The North Main Street area is an emerging retail center in Columbia, with new restaurants opening recently and more eateries expected to open soon, according to a recent report by Colliers International. More entertainment opportunities are on the horizon, according to Colliers, which also predicts that residential and office development aren’t far behind.
Here’s a look at Colliers’ report on the North Main Street corridor, including current venues, the area’s advantages, factors driving the growth, and what’s next.
Where is the North Main Street corridor?
The community is surrounded by the Cottontown, Elmwood Park and Earlewood neighborhoods. Colliers said retailers historically have stretched from the State House to Laurel Street, “with little interest in going north of Elmwood Avenue.” That is changing.
What are the area’s advantages?
Colliers says the North Main Street corridor has several advantages:
▪ Proximity to four colleges – the University of South Carolina, Columbia College, the Lutheran Theological Southern Seminary and Columbia International University.
▪ Walking distance to the main downtown retail, entertainment and residential district.
▪ Many of the area’s largest employers are nearby.
What factors are driving the growth?
▪ The cost of land and existing buildings is low compared to costs downtown.
▪ Financial assistance from the city and state for reusing existing buildings.
▪ The city of Columbia’s Vacant Abandoned Building Incentive Program provides $1,000 to $20,000 for purchasing, preserving and repairing properties that qualify.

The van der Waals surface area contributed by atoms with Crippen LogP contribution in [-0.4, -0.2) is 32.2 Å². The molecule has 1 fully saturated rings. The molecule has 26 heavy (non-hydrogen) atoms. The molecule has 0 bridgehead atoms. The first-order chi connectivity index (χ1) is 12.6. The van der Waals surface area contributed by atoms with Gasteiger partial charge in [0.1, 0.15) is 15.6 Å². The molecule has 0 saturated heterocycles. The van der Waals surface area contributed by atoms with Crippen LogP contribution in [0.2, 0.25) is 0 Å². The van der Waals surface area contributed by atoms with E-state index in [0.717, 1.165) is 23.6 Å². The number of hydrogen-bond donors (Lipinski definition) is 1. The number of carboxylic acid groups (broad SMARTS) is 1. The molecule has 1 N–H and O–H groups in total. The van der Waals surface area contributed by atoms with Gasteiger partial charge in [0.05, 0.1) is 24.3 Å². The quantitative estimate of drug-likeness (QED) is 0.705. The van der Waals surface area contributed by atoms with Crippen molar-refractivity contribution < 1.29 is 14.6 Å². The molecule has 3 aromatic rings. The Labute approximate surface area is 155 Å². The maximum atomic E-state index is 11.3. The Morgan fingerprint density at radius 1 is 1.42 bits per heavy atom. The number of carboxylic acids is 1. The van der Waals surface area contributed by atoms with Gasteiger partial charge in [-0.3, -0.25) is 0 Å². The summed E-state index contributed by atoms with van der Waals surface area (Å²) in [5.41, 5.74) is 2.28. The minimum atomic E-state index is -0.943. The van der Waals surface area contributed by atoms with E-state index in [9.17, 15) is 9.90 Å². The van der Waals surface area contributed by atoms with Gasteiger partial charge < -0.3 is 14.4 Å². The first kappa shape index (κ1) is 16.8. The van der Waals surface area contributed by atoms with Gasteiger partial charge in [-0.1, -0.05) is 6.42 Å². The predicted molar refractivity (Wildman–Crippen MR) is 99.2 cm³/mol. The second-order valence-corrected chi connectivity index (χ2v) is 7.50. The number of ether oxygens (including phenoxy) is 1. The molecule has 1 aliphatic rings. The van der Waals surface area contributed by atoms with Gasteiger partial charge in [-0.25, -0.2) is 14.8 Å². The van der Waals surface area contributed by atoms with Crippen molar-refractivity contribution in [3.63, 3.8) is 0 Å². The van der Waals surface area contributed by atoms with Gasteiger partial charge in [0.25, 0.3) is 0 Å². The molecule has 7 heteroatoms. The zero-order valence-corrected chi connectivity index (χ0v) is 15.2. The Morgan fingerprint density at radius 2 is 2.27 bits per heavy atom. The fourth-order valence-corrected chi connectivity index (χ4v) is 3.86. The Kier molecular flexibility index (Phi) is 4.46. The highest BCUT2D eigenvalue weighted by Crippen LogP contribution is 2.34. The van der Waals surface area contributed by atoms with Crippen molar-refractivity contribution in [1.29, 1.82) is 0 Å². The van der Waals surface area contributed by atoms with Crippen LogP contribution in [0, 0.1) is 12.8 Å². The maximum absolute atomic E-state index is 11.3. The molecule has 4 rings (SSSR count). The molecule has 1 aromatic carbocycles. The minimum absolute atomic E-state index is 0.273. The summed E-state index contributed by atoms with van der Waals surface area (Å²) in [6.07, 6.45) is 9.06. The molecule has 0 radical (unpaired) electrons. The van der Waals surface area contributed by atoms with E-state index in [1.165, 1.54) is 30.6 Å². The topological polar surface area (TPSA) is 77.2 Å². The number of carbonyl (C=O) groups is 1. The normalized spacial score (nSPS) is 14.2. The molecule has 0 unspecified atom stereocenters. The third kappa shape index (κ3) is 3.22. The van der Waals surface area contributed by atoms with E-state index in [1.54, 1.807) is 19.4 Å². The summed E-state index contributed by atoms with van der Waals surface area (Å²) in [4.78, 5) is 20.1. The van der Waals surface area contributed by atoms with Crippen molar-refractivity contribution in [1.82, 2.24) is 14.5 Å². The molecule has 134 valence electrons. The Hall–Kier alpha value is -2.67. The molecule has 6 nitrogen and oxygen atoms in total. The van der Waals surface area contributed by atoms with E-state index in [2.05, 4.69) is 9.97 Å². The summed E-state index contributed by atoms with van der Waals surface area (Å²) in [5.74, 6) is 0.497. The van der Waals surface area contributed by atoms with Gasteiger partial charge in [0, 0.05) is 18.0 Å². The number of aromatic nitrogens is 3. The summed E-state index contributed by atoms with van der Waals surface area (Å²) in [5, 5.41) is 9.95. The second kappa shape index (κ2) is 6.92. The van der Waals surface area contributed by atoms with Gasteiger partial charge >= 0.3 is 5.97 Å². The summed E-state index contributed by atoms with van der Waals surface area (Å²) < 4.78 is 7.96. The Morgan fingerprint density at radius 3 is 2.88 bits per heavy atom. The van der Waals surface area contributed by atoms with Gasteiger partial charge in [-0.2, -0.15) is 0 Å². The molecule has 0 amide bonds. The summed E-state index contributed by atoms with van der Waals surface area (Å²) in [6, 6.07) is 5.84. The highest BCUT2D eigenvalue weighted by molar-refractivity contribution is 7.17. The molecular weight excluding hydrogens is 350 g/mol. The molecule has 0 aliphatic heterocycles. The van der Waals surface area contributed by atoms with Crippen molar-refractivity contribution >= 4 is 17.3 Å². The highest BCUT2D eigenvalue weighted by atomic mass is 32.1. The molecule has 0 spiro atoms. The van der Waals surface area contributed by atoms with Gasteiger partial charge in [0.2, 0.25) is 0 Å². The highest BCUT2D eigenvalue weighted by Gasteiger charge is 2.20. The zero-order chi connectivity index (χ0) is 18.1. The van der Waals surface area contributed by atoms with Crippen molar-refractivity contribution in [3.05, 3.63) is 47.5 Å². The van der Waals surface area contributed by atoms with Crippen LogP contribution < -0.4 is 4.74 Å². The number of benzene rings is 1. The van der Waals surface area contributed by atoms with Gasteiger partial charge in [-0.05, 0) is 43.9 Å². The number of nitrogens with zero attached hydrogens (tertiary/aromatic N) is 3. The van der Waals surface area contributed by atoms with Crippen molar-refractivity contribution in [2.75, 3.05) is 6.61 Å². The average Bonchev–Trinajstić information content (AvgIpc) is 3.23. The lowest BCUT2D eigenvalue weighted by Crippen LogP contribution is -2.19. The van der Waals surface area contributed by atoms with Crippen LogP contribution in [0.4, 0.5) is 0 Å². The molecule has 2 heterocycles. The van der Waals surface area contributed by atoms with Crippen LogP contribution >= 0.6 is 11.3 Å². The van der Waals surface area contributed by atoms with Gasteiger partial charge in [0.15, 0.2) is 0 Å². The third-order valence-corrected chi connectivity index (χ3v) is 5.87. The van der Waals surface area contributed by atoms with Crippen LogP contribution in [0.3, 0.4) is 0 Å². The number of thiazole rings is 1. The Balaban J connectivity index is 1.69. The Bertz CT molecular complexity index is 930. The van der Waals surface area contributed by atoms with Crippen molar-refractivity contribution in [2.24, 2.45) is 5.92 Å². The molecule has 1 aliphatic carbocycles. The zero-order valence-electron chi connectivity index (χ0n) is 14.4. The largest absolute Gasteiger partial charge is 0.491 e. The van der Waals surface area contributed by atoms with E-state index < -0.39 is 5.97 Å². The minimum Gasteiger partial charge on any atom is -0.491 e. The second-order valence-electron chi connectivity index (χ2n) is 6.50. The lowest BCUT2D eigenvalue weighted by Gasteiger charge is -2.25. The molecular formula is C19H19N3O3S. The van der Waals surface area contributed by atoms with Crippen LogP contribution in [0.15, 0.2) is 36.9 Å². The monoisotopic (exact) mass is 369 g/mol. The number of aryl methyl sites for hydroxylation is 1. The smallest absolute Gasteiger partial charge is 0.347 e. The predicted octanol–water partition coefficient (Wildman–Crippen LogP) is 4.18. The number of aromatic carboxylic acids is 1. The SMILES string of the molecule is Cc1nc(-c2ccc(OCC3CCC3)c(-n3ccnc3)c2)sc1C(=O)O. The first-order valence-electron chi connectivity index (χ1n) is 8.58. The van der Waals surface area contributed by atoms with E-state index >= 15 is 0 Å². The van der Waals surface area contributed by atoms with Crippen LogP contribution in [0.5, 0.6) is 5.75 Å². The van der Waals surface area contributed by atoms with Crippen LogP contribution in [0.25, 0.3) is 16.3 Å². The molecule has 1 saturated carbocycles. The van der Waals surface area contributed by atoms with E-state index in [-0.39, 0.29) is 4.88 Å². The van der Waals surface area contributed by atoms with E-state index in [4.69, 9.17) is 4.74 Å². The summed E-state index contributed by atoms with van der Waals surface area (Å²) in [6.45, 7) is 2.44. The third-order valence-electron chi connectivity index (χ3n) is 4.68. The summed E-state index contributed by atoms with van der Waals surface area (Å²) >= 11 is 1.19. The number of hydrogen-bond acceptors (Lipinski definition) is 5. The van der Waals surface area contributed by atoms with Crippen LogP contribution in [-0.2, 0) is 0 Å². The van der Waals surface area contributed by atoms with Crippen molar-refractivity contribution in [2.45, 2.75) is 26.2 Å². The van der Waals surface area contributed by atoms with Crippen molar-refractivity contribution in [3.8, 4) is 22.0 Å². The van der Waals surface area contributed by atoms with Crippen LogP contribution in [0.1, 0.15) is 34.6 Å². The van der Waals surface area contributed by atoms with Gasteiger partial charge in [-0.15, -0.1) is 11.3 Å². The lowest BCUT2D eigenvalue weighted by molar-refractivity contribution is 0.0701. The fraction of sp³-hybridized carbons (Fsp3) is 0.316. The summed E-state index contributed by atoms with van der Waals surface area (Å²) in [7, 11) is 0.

▪ State and local tax incentives for rehabilitating historic properties as well as low- and moderate-income properties. In Columbia and Richland County, the taxable value of a qualifying historic building is frozen on the day it is purchased for 20 years.
▪ Richland County has started streetscaping projects in the corridor from River Drive to Columbia College.
▪ Growth in the Columbia downtown area. In August 2015 and again this past summer, major residential developments opened, adding nearly 5,000 new residents to downtown. The residential growth is “radically reshaping the retail market in and near downtown,” according to Colliers.
What has recently opened in the area?
▪ The War Mouth, Southern barbecue restaurant, opened at 1209 Franklin St. in a former 2,400-square-foot industrial warehouse.
▪ Studio 2LR, an architecture and interior design company, moved into a 3,400-square-foot location at 2428 Main St.
They join several other businesses, including Lamb’s Bread Vegan Cafe, Vino Garage, Sweet Temptations Bakery and Main Street Bakery.
What else is planned for the area?
▪ The Cotton Town Brew Lab is expected to open later this year next to the War Mouth at 1223 Franklin St.
▪ Indah Coffee Company will share space with the brew lab and will include a kitchen and tasting room.
▪ The owner of Bourbon, at 1214 Main St., plans to create NoMa Revival in a 7,100-square-foot building at 2510 N. Main St. The plan is for NoMa Revival to include a beer garden, butcher counter and a 150-seat concert hall.
▪ The former Moore Cadillac dealership site at 2222 Main St. provides an opportunity for a larger development. The site is 5.3 acres. If the property is developed, it will accelerate expansion in the North Main corridor, according to Colliers.